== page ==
In India, winters are mild and the time when we have a whole bounty of vegetables. Carrots and green peas are some of the most popular winter vegetables giving rise to the popular Gajar ka Halwa and several delicacies made with the fresh, vibrant green peas.
When you think green peas, you probably think of the frozen packets from your super market. There is nothing wrong with using them, but who needs them when fresh peas are in season? Shelling the peas from the pods becomes a group task around the kitchen table. As old stories are recounted and commented over, no one notices how many of the peas went into ‘tasting’. A quick blanch is enough to cook these peas, and they are added to almost all Indian dishes right from the humble Pohe and Upama to pilafs and curries.
The green peas kachori I am writing about today is actually a Bengali recipe. Bengalis eat these kachoris for breakfast or brunch served with Dum Alu or potatoes cooked in a thick masala or gravy. This year, I decided to pair the Alu Poshto with this green peas kachori and the combination was awesome.
The typical Mung Dal kachori is heavy on the filling and round shaped, but it is as dense as a dumpling. The Bengali kachori or kachuri is more of a stuffed puri and is rolled out as thin as possible. You might need some practice in rolling these out, but the effort is worth the prize.
Since this is a Bengali dish, I am using Bengali spices, or in one word, Panch Phoran. Just as curry powder is available off the shelf only in the US or the UK, panch phoran is also hard to come by in Pune. I make my own by combining the five spices – mustard seeds, cumin seeds, methi or fenugreek seeds, fennel seeds, kalonji seeds – but if you have access to an Indian grocery in the West, I suggest you just buy the Panch Phoran.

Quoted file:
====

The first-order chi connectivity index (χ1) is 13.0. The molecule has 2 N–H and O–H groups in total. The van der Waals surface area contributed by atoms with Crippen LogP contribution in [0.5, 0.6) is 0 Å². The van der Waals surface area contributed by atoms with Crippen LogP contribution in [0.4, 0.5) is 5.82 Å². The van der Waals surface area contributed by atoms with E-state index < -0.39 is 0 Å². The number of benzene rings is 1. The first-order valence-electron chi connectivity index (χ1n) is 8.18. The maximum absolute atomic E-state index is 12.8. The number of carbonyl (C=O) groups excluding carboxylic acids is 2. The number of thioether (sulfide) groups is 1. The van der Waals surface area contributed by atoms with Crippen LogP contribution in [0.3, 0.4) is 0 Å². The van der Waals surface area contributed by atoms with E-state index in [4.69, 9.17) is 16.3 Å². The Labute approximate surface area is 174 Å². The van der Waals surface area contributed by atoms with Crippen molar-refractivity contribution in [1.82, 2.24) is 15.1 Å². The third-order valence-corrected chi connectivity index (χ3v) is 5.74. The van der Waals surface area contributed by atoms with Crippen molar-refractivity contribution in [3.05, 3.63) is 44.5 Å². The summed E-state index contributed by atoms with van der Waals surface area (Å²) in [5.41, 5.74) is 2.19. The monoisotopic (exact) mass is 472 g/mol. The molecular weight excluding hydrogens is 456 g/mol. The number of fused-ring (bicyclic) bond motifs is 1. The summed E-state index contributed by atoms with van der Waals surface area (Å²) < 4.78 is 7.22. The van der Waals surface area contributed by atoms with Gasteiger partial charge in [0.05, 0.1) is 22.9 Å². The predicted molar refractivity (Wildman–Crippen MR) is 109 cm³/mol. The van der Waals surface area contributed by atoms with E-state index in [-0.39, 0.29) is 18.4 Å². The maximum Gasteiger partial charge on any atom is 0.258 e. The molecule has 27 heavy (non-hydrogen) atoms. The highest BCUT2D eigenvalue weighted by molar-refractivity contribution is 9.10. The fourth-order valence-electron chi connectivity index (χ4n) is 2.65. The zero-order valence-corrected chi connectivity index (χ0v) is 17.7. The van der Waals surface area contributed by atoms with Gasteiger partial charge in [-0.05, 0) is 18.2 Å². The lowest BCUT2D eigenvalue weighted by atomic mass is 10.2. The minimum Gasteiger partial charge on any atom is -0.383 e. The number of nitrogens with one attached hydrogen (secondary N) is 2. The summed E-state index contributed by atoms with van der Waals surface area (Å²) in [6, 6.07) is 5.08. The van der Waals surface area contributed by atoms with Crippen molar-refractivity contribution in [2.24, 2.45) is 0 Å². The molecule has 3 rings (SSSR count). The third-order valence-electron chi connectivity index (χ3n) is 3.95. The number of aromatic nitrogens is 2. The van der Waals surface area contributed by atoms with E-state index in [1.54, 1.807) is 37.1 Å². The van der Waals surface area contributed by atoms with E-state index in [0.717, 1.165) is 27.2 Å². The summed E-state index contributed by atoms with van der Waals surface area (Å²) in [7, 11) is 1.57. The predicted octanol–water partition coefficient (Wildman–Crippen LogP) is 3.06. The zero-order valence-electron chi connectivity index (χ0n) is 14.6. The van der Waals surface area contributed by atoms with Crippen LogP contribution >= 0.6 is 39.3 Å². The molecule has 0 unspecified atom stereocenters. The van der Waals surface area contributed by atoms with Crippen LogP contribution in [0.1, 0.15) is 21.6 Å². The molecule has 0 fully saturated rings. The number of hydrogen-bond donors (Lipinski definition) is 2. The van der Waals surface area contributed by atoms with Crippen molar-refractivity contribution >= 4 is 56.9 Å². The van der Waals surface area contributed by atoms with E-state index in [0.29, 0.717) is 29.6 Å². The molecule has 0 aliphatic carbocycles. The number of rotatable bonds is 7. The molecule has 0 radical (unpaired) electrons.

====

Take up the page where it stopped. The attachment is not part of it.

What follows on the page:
I am using roasted, powdered panch phoran for that authentic Bengali taste. Ginger and green chilis add some heat, and that’s pretty much it.
The spices should not overpower the natural green pea flavor or color.
This is a deep fried dish, so adjust your other meals if you are squeamish about eating fried food.
2 cups peas
1 Tbsp grated ginger
1 green chili
Salt to taste
½ tsp sugar
1 tsp panch phoran powder
2 cups AP flour
Pinch of salt
2 Tbsp oil
Oil for deep frying
Flour for dusting
1. Grind together ginger, green chili and green peas in a food processor to make a coarse paste. It should be smooth but not smooth as a pureed soup. Do not add any liquid.
2. Heat oil in a pan and add the pea mixture. Add salt and panch phoran powder. Stir well until everything is mixed and peas are half cooked.
3. The salt will draw water out and we just want to fry this out so that the filling is not soggy. There is no need to totally cook the peas since we will be frying it later. In fact, try not to overcook so that you don’t lose the vibrant green color.
4. Take the all purpose flour in a bowl. Add salt and about a spoon of oil. Add water gradually and knead to form a tight dough. Knead until the surface of the dough is smooth.
5. Make small lemon sized portions of the dough. Roll it out in a small circle. Now add a spoon full of filling into the circle, and close it as if forming a dumpling. Roll and press together.
6. Roll out the puris in circles until they are thin. The trick is here is that the rolled out kachori or puri should look green under the layer of the dough.
7. Deep Fry the puris in hot oil until they puff up.
8. Serve hot with Alu Poshto or Dum Alu curry.
The Kachori-Dum Alu combination is a traditional breakfast for the Bengalis. Actually, these just taste great on their own or with some Indian pickles or chili sauce.
This Bengali green peas kachori recipe is slightly tough to explain on paper, but it is worth the effort. I hope you try it out. Enjoy!